Once you have grasped the art of the bull’s-eye shot, you then become all set to explore something with greater flamboyance. You probably want to roam the field archery trails or explore the woods for gobblers such as Katniss. But are you tired of the old wheel set you have been using, and looking to upgrade? Not car wheels, but rather cams and wheels. If yes, then compound archery is something you should give a try.
What do we mean when we talk about cams, wheels, limbs, and stabilizers? These acronyms and terminologies should not overwhelm you while YouTube-ing and Googling compound archery. Instead, the following article should point you in the right direction to choose an ideal compound archery bow, whether for shooting or hunting.
Follow these steps to determine the perfect compound bow before you set out to shop and you will be prepared to take on compound archery much faster.
First of all, you should establish your predominant eye. This has a catchy name – “ocular dominance” – and fundamentally implies that your brain has preferred visual input from a particular eye and takes the input of that eye to be “truer.”
For most people, the dominant eye is often the one on your writing hand side, the same as the throwing hand for baseball players. However, “switch-hitting” or “cross-dominance” is also a common thing. For example, you might be right-handed and still shoot left-handed since the left eye is more dominant. If you are unsure where to start, these steps should help you determine the dominant eye.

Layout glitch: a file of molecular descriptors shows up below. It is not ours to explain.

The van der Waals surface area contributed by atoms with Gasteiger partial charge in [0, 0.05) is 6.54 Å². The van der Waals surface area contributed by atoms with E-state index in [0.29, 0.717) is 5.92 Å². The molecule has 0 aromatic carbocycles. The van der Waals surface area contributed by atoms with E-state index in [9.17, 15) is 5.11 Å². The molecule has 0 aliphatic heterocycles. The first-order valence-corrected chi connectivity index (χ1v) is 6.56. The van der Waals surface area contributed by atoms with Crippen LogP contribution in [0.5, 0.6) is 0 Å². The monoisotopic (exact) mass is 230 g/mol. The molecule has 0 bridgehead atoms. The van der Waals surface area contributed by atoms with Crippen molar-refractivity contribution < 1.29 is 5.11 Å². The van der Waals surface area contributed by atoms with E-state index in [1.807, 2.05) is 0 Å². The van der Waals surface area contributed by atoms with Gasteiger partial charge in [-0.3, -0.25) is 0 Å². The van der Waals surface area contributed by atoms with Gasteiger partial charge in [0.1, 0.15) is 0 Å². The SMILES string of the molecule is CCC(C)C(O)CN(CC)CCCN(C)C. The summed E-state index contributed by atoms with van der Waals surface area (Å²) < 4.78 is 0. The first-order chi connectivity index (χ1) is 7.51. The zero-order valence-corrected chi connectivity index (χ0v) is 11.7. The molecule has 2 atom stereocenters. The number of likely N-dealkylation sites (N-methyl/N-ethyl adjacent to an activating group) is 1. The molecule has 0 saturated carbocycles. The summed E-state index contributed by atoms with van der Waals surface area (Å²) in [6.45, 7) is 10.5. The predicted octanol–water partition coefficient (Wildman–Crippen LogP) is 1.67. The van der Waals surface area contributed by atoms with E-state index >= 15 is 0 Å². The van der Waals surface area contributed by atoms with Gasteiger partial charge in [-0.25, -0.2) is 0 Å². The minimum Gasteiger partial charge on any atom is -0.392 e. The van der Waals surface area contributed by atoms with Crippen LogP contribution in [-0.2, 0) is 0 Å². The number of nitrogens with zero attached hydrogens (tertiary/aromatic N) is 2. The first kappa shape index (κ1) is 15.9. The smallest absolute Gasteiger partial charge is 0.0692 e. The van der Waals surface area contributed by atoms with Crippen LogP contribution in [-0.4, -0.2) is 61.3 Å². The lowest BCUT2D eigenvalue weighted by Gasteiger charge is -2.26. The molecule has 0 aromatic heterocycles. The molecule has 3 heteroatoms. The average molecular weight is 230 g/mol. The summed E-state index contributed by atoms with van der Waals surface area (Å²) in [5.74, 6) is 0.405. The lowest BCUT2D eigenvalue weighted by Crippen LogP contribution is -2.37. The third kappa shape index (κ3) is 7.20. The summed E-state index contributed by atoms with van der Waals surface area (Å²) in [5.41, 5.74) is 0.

Put your hands at arm’s length and hold down your forefingers and thumbs together, forming a triangular opening.
Keep both eyes open and try looking through the triangle, centered on an object such as a doorknob.
Then close your eyes one after the other. If you cannot close your eyes individually through blinking, ask someone to help you cover it.
Note how the position of the doorknob is maintained in one eye and “jumps” when you use the other eye. The eye keeping the doorknob at the center of the triangle is the dominant eye. Archers with right-eye dominance are right-handed shooters and vice versa for those with left-eye dominance.
The next step is determining your draw length. Most archery stores can take quick and precise measurements, but here we will outline a DIY process to help you independently estimate your draw length.
Begin by measuring your wingspan. Form a “T” with your body by standing up straight with both your hands and arms stretched to your sides. Have someone measure from one tip of your middle finger to the other. Divide the figure that you get by 2.5 and you will get your estimated draw length. Archery pros need to take the measurement at least twice for precision and accuracy since you would not want to get a compound bow with a too long or too short draw length.
Axle-to-axle length is the measurement of the distance between the two cams of the bow. The cams are wheel-like gadgets that add power to the bow and are connected to its limb tips. If you are wondering what the essence of the measurement is, here is your answer: your axle-to-axle length needs to be measured according to your hunting or shooting type.